were/are allowed to live), not a word was uttered
about the rights of scores of millions of a truly
stateless people in the region. There will be no
support from the State Department for the first,
long overdue, Amazigh state. The Foggy Folks opposed
President Truman on the rebirth of Israel for
largely the same reasons.
Indeed, there has been nothing but hostility towards
the Touareg since their move to independence.
Besides threats coming from the black Africans in
the south of Mali from whom they broke away, the
French and the European Union are upset as well.
Having long been neglected and mistreated, when the
Touareg dared to ask for the same independence that
black Africans and Arabs in the region were at long
last achieving, over a half century ago the French
denied them this right and forced them to be tied to
the south instead. This is the same treatment some
forty million other Amazigh people received courtesy
of the French throughout the rest of North Africa…in
Algeria, Morocco, and so forth.
Recent reports coming out of the area are
On the one hand, it appears that the National
Movement for the Liberation of Azawad (MNLA),
bolstered by arms arriving from Qaddafi's Libya
(which employed some Touareg fighters), still has
control of the situation in the north.
On the other hand, there seems to be an attempt to
undermine any potential support for the MLNA by
others claiming that Islamists tied to Al-Qaida are
really now running the show.
Regardless, there is no doubt that an independent
"Berber" state of Azawad sends jitters up many other
folks' spines--both outside and inside the
region--for a number of reasons.
For players like the French, it upsets and
destabilizes their neocolonialist schemes for still
pulling the strings in their former colonies.
For Arabs in neighboring North African states, it
establishes a real nightmarish precedent…
With France's cooperation, the Arabs of the Maghreb
were able to proclaim the entire area as solely part
of their own alleged greater "purely Arab
patrimony." To this end, scores of millions of
native, pre-Arab/non-Arab people (both in North
Africa and beyond) had their very cultures and
languages periodically outlawed to speed up the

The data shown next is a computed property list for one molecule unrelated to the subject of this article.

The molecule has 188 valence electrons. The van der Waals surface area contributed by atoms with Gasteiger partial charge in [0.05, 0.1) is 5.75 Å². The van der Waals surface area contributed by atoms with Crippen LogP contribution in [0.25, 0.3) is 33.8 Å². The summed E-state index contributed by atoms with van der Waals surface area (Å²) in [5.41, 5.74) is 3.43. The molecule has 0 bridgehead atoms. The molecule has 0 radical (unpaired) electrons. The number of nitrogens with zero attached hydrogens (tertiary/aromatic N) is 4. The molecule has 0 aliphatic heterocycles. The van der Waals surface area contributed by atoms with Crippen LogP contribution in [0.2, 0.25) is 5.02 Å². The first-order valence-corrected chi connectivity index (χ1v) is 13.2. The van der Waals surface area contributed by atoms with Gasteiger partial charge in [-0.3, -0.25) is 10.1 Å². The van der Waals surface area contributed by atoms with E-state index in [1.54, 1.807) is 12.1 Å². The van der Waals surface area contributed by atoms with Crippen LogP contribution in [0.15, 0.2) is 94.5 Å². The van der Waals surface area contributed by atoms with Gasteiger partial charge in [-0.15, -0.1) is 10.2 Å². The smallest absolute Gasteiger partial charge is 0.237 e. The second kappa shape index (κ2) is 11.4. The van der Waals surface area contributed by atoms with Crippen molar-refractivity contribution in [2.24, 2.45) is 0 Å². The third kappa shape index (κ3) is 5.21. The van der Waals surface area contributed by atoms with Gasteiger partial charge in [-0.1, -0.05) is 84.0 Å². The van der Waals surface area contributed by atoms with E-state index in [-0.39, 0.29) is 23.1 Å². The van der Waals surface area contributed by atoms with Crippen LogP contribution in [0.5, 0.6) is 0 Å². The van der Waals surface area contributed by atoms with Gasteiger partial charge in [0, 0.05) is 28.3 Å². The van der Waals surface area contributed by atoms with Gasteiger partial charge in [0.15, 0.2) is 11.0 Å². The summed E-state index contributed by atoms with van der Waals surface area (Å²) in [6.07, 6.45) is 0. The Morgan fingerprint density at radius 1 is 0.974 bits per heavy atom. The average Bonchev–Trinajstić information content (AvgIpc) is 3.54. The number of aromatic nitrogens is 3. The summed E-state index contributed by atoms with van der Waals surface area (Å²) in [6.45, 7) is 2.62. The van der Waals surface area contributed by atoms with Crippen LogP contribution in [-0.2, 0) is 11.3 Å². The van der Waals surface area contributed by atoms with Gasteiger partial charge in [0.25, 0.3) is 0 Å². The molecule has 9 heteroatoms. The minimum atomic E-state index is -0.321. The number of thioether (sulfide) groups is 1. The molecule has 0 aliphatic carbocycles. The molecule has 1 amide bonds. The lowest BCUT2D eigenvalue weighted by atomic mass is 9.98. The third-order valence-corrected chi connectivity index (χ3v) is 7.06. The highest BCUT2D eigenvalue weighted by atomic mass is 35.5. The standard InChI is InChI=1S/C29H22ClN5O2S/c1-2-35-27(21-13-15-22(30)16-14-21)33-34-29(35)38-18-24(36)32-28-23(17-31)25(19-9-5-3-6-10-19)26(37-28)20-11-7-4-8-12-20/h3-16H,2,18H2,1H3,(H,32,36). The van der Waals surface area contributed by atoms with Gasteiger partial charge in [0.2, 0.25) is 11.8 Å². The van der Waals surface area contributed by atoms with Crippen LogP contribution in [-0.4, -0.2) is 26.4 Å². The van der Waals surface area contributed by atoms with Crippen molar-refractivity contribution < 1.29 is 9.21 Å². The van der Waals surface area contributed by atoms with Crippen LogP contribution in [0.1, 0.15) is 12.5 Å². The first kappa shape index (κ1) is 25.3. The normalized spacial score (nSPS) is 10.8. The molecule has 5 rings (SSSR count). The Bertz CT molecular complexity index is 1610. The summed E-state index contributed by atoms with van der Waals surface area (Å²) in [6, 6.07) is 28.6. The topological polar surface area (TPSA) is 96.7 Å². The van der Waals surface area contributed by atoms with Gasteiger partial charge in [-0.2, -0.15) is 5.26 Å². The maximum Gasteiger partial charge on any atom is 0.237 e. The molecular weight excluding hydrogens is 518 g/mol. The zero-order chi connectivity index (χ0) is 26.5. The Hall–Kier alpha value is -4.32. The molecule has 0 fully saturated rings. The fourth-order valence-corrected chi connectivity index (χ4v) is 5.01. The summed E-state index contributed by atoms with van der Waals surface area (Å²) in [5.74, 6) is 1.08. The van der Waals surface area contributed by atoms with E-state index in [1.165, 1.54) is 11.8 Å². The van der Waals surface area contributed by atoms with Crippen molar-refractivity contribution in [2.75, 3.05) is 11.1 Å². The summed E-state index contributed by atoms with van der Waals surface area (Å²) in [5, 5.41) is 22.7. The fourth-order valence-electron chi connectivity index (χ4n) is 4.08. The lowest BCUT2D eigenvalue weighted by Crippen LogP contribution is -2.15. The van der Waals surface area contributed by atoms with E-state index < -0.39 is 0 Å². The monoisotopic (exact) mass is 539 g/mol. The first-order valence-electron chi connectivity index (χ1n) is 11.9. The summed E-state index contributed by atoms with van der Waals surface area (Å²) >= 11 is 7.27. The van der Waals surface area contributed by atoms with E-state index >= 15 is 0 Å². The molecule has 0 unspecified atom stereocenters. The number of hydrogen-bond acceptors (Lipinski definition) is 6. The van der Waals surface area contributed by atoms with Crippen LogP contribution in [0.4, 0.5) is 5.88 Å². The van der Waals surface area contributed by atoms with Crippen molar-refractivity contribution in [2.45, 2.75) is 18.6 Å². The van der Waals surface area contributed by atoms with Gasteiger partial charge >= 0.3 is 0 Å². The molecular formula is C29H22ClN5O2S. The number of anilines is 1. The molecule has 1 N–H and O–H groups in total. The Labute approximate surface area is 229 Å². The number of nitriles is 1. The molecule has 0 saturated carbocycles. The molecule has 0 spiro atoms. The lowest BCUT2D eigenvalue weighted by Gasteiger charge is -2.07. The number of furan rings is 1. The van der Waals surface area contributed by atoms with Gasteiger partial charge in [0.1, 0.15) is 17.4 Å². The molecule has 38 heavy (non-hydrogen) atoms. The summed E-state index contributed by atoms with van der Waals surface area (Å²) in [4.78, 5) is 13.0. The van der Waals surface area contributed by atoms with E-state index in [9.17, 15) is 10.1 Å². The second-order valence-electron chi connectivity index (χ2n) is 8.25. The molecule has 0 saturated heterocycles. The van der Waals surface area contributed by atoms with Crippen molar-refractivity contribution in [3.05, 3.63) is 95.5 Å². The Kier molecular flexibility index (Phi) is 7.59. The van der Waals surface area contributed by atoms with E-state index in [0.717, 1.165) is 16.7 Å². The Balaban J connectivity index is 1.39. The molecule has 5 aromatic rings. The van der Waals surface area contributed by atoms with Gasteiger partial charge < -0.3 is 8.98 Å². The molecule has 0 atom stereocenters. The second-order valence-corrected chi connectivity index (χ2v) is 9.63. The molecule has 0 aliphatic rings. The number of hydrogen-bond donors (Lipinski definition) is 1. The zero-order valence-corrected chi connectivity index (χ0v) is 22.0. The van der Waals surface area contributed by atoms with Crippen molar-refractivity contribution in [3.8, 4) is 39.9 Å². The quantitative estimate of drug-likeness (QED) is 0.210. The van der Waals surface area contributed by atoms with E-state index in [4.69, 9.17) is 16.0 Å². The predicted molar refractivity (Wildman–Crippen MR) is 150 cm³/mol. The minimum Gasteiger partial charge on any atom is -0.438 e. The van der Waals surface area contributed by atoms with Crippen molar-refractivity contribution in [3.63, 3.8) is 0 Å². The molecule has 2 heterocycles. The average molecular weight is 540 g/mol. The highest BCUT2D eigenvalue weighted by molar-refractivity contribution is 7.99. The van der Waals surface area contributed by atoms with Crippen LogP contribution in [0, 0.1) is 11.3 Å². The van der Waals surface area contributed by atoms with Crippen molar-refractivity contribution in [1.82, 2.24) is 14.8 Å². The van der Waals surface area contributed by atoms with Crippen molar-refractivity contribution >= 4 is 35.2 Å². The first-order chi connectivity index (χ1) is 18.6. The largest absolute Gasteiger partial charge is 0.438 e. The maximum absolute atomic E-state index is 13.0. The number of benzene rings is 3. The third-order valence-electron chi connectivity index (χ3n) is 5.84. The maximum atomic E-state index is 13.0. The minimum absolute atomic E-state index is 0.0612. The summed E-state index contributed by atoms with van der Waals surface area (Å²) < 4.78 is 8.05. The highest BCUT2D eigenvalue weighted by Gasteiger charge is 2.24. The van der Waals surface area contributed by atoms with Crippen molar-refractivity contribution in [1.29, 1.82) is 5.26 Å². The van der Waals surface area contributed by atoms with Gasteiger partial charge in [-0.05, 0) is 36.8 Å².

forced integration, pacification, and Arabization
If you have not seen her work yet, Anna
Mahjar-Barducci is an interesting and careful
Moroccan-Italian journalist. An Amazigh friend,
whose comments grace the jacket cover of my own book
(http://q4j-middle-east.com), alerted me to her
recent account of this situation in the
Israeli-newspaper, Haaretz http://www.haaretz.com/print-e.....t-1.426801
Here's some extensive excerpts from her analysis…
Now that Azawad has become a reality, it is clear
that North Africa can no longer (simply) be "Al-Arabi,"
as it now includes a state that is geographically
and culturally part of the Maghreb but declares
itself Berber. That is a situation that is
unacceptable to Arab countries.
Azawad's independence provokes additional fears.
Neighboring countries are actually alarmed that the
new state could inspire a "Berber spring" across
North Africa, with other Imazighen asking for equal
rights and/or independence…
Arab governments are hence joining forces with Mali
to fight the MNLA and to "wipe" Berber Awazad "off
the map." One of the main means for doing this is by
spread of disinformation.
When the independence of Azawad was declared, some
international media outlets reported that the MNLA
was an Islamist group that had relations with Al-Qaida
in the Islamic Maghreb. This baseless rumor was soon
debunked. The MNLA is actually a secular movement
with no religious agenda.
Next, the disinformation machine spread a rumor that
the MNLA had lost control of all of Azawad, and Al-Qaida,
jihadists and Salafists had taken over the region…
About the same time, the French magazine Jeune
Afrique published an interview with the leader of
Ansar Dine, Iyad Ag Ghaly, who denied that his
movement was in Gao. He also specified that he is
not interested in independence for Azawad, as he
recognizes only Mali and Sharia law. The same